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Localization is the process of taking the context of an original message and transforming it into something comparable in a new language.
If you’ve ever watched your favorite movie dubbed in another language, you know how tricky (and sometimes hilarious) translations can be. And while it can be merely a source of entertainment (or a mild annoyance) when you’re watching a movie, it can be disastrous for customer experience (CX).
And not surprisingly, customer experience has become so important that more than 80% of consumers are willing to pay more for a great one, according to research by Capgemini. The challenge then, is: how do companies with great CX expand into global markets where prospective customers won’t speak their native language?
Unfortunately, it’s not as simple as translating your website and collateral to the desired local language. That would be too easy. And language is complex. From vastly different cultures, values, idioms, and senses of humor, truly building content and messaging fit for a new market requires going further than translation. The process required is localization.
In order to define localization, it’s important to understand how it’s different from translation. The two terms often get confused, but they’re definitely different.
Translation is simply taking one word and converting it to a similar word in another language. Localization, however, goes one step further to take the intent of a word and its meaning in the context of an overall message and then translate it to appropriately capture the essence of the original content. In other words, localization takes the context of the original message and transforms it into something comparable in the new language. Everything from cultural norms, regional sayings, and even religious traditions are taken into consideration when localizing content.
Using an automated translator or outsourcing low-cost translation services may be a quick solution. But direct translations aren’t always enough to ensure your message hits the mark with global audiences. This is why localization should be a key piece of your CX strategy if you have customers whose native language is not the same as your own. (And chances are you do, even if globalization isn’t your top priority at the moment.)
While the top language used on the internet remains English (for now), the number of users living in non-English-speaking countries far surpass those where English is the native tongue.
If you haven’t already, it’s time to get serious about improving your CX through localization.
Here are three tips for getting started when localizing your own content:
Bad copy is bad copy, no matter how well it’s translated. If your site or app (or even brick-and-mortar signage) isn’t written clearly and with your customer in mind, it’ll only get worse when you try translating your copy to different languages.
Before you even think about how to translate your copy for other languages, make sure you’ve got it right for your native tongue. Run user studies on your copy to ensure users not only understand what you’re writing but get the underlying message and tone, too. Once you’ve got that nailed down you can start thinking about localization.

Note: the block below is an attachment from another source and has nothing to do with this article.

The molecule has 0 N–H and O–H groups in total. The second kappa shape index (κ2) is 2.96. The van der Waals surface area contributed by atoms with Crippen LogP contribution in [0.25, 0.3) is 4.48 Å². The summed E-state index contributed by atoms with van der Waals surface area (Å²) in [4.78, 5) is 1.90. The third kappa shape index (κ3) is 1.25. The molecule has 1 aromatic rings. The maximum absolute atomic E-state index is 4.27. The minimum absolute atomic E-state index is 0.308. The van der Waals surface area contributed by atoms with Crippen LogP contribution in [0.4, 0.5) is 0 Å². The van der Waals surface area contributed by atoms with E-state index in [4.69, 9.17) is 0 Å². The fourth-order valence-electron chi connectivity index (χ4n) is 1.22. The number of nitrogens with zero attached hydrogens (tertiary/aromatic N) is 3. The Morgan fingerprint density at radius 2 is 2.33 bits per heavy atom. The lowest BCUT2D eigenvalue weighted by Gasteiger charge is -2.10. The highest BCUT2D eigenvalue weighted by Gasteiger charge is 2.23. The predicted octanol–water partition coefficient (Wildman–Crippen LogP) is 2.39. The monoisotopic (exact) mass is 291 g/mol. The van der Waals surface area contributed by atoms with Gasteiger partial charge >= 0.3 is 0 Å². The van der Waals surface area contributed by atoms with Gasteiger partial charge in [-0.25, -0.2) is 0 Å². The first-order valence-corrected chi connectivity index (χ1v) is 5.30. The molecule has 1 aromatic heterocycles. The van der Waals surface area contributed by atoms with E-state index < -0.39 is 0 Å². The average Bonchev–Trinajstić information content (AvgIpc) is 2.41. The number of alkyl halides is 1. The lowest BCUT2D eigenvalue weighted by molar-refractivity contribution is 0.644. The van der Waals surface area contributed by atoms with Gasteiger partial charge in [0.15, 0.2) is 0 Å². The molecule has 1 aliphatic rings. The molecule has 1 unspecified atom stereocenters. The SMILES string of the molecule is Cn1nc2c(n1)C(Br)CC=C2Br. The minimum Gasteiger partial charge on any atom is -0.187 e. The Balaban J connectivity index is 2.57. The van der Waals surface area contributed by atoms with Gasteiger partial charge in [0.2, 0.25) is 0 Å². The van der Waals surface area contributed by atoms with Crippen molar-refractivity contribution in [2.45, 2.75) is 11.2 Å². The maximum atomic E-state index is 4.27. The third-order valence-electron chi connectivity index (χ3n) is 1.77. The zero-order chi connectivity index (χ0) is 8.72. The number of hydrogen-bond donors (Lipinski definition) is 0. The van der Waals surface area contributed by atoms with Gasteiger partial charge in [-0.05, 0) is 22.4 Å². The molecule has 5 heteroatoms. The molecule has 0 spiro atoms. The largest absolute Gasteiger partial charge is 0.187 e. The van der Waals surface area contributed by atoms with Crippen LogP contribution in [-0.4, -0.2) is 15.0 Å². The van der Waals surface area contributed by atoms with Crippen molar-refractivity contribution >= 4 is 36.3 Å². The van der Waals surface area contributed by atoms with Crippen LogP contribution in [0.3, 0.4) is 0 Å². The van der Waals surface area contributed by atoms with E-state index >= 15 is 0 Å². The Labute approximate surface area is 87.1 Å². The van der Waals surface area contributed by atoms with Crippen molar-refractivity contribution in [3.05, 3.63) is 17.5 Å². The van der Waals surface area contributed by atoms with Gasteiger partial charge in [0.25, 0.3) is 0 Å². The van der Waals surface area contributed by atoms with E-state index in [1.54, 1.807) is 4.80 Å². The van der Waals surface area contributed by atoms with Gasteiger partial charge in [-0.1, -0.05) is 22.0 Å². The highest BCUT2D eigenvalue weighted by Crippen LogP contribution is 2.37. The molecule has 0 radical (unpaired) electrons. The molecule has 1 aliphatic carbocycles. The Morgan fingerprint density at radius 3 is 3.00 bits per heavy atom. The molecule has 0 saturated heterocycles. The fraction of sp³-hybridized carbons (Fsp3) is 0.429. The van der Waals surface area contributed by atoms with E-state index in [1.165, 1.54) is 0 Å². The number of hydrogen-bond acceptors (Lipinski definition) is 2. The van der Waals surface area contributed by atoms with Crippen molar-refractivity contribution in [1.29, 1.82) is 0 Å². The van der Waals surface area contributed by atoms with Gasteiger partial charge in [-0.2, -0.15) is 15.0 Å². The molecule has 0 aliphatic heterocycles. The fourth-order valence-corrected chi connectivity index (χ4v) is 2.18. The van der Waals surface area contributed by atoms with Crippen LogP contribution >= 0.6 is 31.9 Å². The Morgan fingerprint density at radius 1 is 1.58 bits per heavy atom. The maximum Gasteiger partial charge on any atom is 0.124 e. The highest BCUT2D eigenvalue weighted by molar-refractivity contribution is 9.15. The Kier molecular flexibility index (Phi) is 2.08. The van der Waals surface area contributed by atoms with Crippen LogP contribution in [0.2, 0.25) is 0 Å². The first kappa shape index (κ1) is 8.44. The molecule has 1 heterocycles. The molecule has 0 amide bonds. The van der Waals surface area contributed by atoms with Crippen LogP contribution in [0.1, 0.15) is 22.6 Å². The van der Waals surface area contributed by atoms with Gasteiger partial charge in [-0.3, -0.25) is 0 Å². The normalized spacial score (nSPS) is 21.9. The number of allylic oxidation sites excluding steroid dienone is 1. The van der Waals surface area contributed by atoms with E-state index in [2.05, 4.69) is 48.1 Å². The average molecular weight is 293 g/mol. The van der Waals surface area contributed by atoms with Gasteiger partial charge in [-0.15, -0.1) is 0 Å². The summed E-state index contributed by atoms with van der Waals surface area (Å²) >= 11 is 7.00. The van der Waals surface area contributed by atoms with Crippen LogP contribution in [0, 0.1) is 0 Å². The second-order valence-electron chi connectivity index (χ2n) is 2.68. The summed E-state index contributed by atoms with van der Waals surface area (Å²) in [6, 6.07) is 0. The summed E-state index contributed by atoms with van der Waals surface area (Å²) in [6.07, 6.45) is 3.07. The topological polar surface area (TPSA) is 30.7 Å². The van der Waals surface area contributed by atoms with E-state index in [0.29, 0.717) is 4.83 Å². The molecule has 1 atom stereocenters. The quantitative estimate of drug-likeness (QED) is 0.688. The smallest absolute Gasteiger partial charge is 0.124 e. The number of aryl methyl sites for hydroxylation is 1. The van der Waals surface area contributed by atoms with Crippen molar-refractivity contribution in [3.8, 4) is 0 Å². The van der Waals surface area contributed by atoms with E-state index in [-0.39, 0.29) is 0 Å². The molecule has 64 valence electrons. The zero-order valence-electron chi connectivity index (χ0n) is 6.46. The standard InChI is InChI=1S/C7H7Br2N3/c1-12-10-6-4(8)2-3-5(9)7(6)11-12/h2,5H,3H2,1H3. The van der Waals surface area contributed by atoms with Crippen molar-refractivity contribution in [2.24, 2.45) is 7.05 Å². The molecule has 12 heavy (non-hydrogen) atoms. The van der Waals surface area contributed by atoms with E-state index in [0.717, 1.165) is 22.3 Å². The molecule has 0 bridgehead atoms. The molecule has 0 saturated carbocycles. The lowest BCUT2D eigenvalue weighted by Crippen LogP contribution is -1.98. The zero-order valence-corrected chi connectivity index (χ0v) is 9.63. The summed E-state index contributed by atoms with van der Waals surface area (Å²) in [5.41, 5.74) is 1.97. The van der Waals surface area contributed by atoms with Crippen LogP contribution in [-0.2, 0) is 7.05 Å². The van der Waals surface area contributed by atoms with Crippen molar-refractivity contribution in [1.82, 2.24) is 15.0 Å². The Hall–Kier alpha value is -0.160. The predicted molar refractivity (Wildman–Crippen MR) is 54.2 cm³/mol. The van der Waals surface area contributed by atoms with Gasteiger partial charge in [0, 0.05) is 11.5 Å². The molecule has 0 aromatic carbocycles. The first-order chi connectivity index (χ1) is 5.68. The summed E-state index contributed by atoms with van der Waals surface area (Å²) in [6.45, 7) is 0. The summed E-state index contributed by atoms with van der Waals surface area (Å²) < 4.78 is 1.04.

One of the biggest benefits localization has over a simple translation is the consideration of context. Localization digs deeper into a message to uncover its intent, then creates a translation with that context in mind.
For example, you might use the word ‘field’ in your form’s microcopy to denote a section that needs to be completed. But a translator may interpret that to refer to your area of expertise, or even a literal field out in nature.
If you use the word ‘field’ to describe a section of a form that needs to be filled out, how would that translate in other languages without proper context? Make sure you’re providing the appropriate context so that whoever is helping with localization knows exactly how you mean to use that word or phrase.
Just like written and verbal language differs between regions and cultures, the language we use to communicate with those with disabilities varies too. As you’re localizing your site, be sure to apply the same considerations to the accessibility of your site. Everything from font styles and sizes to alt text and image choice can impact the experience your customers with disabilities may have with you.
The biggest challenge with localization is making sure you’ve got it right. You don’t just need someone to understand what’s been translated, you need to make sure that the translated message mirrors the original.
Fortunately, remote usability studies can answer this for you quickly and easily. Conduct a study with bi-lingual users in each of the languages you’re localizing. Start by having them review a page on the newly-localized site and speak their thoughts out loud in your native language.
Then have them review the original content. Ask them what worked and what didn’t. Be sure to ask about any cultural references or cues you may have missed. If time permits, Live Conversation interviews may be useful so you can ask follow-up questions in real-time. Use all of this feedback to revise your content until customers all over the world are getting the same message.
While there’s no universal language, the desire for a great experience is universal. No matter where your customers live, no matter what language they speak, they all want and deserve to be treated with the same level of care and respect you give to the folks in your home country.
Keep these tips in mind as you localize your experiences and your customers will always feel right at home.
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